Saturday, September 9, 2017

The 4 Disciplines of Execution: Achieving Your Wildly Important Goals by Chris McChesney

The 4 Disciplines of Execution: Achieving Your Wildly Important GoalsThe 4 Disciplines of Execution: Achieving Your Wildly Important Goals by Chris McChesney
My rating: 3 of 5 stars

This book was recommended to me by several people at different times over the last year, and I was even given a hard copy by one of them. With my training schedule I have been moving through the audio books, so the hard copy sat on the shelf until another friend lent me their audio version. I'm calling out the audio version here because I try to stick with unabridged audio versions of books to keep my "reading" goal pure, but this was an exception.

Here is my take.
Pros: The process and principles they talk about in The Four Disciplines of Execution (4DX) seem to be valid, both intuitively and as far as I have experimented with them. The authors took some common sense, mixed it with corporate experience and feedback, and then wrapped it in a cocoon of marketing for memorability, and thus 4DX was born. I feel like you could quickly and easily share this process of execution with a team and ask be on the same page.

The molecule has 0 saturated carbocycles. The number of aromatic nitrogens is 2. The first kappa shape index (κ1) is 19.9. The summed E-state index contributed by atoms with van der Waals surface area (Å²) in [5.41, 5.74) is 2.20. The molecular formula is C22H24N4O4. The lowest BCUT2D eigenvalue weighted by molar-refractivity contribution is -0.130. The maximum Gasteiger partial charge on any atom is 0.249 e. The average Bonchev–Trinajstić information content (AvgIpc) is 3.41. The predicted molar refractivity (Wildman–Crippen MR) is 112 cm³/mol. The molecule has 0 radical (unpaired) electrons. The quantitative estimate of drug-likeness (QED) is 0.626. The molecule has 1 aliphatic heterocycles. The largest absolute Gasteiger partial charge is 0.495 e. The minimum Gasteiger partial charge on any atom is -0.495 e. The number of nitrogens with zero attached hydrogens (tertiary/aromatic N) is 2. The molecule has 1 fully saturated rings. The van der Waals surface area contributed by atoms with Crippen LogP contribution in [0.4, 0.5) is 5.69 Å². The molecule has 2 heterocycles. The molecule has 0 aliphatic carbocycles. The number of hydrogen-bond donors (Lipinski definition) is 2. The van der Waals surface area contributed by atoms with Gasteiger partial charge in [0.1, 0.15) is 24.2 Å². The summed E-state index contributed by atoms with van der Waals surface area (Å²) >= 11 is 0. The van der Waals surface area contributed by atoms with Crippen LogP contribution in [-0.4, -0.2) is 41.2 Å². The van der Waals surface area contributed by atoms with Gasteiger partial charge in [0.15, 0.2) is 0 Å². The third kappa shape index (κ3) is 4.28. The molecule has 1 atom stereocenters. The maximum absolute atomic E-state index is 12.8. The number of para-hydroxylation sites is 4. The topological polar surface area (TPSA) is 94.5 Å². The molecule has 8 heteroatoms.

Cons: I don't think the authors see that they give conflicting and incomplete advice. It is conflicting because they preach loud and clear the doctrine of focus, but then outline a system that represents several large changes all at once. If you actually implemented all of this system all at once, you would use all your focus on the process, not the outcomes. In our company we have been having regular accountability meetings, and followed several other patterns mentioned in 4DX, and while our execution is far from flawless, we have seen a huge benefit from this structure. Now, with the 4DX info in my toolbox, we are going to make a few tweaks their direction which I think will improve our execution even more, but there are parts that I don't plan on implementing right away, if ever. Secondly, it is incomplete because the authors missed a major component: managing the change that implementing 4DX requires. These guys are professional management consultants from Franklin Covey. Last I checked, they teach stuff like change management to execs all the time. Why is it missing here? I'll refer here to my favorite change model- the Influencer Model. They need to deal with the structure and social requirements to make 4DX stick in organizations. At the end of the book they include success stories that all exhibit behaviors that comply with these models, but the authors don't give it the credit it is due. For example, the idea of a bunch of blue collar workers wearing pink wigs together to their WIG meeting was an example of a group that was engaged. Another common example was the creative bulletin boards of metrics. But it is more than just employees having fun with the program. It is an important social aspect to a successful implementation. You have to have a change model in place. Visible scoreboards are important, but why? You are changing the physical environment, or structure, of the situation, but I would bet there are many other structural components in a successful implementation that are just as important.